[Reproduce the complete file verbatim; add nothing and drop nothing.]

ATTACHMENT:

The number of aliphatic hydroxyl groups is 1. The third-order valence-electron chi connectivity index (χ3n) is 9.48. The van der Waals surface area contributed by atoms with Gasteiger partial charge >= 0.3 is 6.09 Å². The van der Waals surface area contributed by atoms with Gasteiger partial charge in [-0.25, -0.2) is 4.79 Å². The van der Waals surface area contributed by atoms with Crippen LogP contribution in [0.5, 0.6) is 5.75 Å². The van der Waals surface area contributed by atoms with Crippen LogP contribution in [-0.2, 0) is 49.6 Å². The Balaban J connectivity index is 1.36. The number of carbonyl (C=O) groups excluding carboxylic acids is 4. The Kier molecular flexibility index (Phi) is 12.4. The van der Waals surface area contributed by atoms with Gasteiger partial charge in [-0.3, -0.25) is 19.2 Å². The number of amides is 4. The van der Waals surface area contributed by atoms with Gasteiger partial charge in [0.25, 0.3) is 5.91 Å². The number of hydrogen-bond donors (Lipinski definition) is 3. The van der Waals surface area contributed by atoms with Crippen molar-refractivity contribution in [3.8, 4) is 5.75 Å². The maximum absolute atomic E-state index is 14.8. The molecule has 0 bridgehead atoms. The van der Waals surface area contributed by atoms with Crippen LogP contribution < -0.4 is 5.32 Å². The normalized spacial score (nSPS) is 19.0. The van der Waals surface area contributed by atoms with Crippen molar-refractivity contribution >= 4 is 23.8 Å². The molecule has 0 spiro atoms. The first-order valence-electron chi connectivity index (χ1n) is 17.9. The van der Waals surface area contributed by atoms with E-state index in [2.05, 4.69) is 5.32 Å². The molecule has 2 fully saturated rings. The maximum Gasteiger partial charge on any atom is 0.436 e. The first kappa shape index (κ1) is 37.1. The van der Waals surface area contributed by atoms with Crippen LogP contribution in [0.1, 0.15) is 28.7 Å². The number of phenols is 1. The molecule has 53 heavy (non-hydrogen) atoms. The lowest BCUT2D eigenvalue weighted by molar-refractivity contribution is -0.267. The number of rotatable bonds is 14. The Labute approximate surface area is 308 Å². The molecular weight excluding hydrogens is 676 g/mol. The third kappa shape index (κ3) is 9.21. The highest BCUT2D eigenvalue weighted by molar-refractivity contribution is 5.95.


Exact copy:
The number of aliphatic hydroxyl groups is 1. The third-order valence-electron chi connectivity index (χ3n) is 9.48. The van der Waals surface area contributed by atoms with Gasteiger partial charge >= 0.3 is 6.09 Å². The van der Waals surface area contributed by atoms with Gasteiger partial charge in [-0.25, -0.2) is 4.79 Å². The van der Waals surface area contributed by atoms with Crippen LogP contribution in [0.5, 0.6) is 5.75 Å². The van der Waals surface area contributed by atoms with Crippen LogP contribution in [-0.2, 0) is 49.6 Å². The Balaban J connectivity index is 1.36. The number of carbonyl (C=O) groups excluding carboxylic acids is 4. The Kier molecular flexibility index (Phi) is 12.4. The van der Waals surface area contributed by atoms with Gasteiger partial charge in [-0.3, -0.25) is 19.2 Å². The number of amides is 4. The van der Waals surface area contributed by atoms with Gasteiger partial charge in [0.25, 0.3) is 5.91 Å². The number of hydrogen-bond donors (Lipinski definition) is 3. The van der Waals surface area contributed by atoms with Crippen molar-refractivity contribution in [3.8, 4) is 5.75 Å². The maximum absolute atomic E-state index is 14.8. The molecule has 0 bridgehead atoms. The van der Waals surface area contributed by atoms with Crippen LogP contribution < -0.4 is 5.32 Å². The normalized spacial score (nSPS) is 19.0. The van der Waals surface area contributed by atoms with Crippen molar-refractivity contribution >= 4 is 23.8 Å². The molecule has 0 spiro atoms. The first-order valence-electron chi connectivity index (χ1n) is 17.9. The van der Waals surface area contributed by atoms with E-state index in [2.05, 4.69) is 5.32 Å². The molecule has 2 fully saturated rings. The maximum Gasteiger partial charge on any atom is 0.436 e. The first kappa shape index (κ1) is 37.1. The van der Waals surface area contributed by atoms with Crippen LogP contribution in [0.1, 0.15) is 28.7 Å². The number of phenols is 1. The molecule has 53 heavy (non-hydrogen) atoms. The lowest BCUT2D eigenvalue weighted by molar-refractivity contribution is -0.267. The number of rotatable bonds is 14. The Labute approximate surface area is 308 Å². The molecular weight excluding hydrogens is 676 g/mol. The third kappa shape index (κ3) is 9.21. The highest BCUT2D eigenvalue weighted by molar-refractivity contribution is 5.95.